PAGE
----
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Forgotten by many, these locations once flourished as county commercial centers

R.A. Callis General Merchandise was once a commercial hub of the Stormont area and also served as the community post office. This photo was taken in the mid-1970s. (Photo by Tom Hardin)

by Larry Chowning
Fourth in a series

Middlesex County has several places, forgotten by many, near the center of the county. Streets, Dew, Hackneyville, and West Urbanna Wharf are forgotten names for most, while Remlik, Stormont and Cooks Corner are names that have survived the ages.

Whether forgotten or remembered, stories of these communities are very much a part of Middlesex County history. As a tribute to the 350th anniversary of the founding of Middlesex County this story is dedicated to these communities and their place and time in our history.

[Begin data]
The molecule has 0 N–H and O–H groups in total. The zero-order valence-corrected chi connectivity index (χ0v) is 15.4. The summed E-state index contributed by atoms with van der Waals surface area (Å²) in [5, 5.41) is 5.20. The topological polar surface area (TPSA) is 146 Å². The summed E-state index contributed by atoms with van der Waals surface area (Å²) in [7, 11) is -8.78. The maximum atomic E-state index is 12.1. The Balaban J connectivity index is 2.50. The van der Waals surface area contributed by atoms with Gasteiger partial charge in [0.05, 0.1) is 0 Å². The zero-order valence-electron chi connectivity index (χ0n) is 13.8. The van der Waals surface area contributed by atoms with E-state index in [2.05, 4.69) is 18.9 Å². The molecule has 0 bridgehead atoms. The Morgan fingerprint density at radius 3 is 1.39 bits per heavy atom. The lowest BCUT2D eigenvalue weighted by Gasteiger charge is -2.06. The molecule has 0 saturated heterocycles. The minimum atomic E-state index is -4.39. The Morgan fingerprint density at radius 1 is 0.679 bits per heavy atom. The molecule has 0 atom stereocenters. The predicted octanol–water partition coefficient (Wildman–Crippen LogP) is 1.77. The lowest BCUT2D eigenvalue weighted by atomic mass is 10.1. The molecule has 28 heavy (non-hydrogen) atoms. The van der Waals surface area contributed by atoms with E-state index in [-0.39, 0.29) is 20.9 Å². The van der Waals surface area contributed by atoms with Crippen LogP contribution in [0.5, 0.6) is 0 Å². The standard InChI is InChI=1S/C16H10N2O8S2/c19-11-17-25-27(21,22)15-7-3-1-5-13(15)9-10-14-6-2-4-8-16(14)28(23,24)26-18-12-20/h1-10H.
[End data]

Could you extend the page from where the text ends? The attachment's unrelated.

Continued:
Streets was named for the Street family who lived in the area of the county in what is today called Remlik (Kilmer spelled backwards). The only visible reminder today that Streets ever existed is the road named Streets Lane that winds into Hampstead Farm and comes back out on Route 602. 

The United States Postal Service opened a post office at Streets on February 9, 1889. Edward W. Bearzley was the first postmaster. Other postmasters were Quintus C. and Richard F. Hilliard, Julius F. Hughes, James M. Derieux and N.A. Rouzie.

One location of the post office was in the building that is today Big Oak Cafe. Hughes ran a general merchandise store in that building at the turn of the 20th century, and Derieux took over the business and operated it until the store closed in the 1970s. In February 1932 the name Streets was changed to Remlik Post Office.

Read the rest of this story in this week’s Southside Sentinel at newsstands throughout the county, or sign up here to receive a print and/or electronic pdf subscription.

posted 10.03.2018

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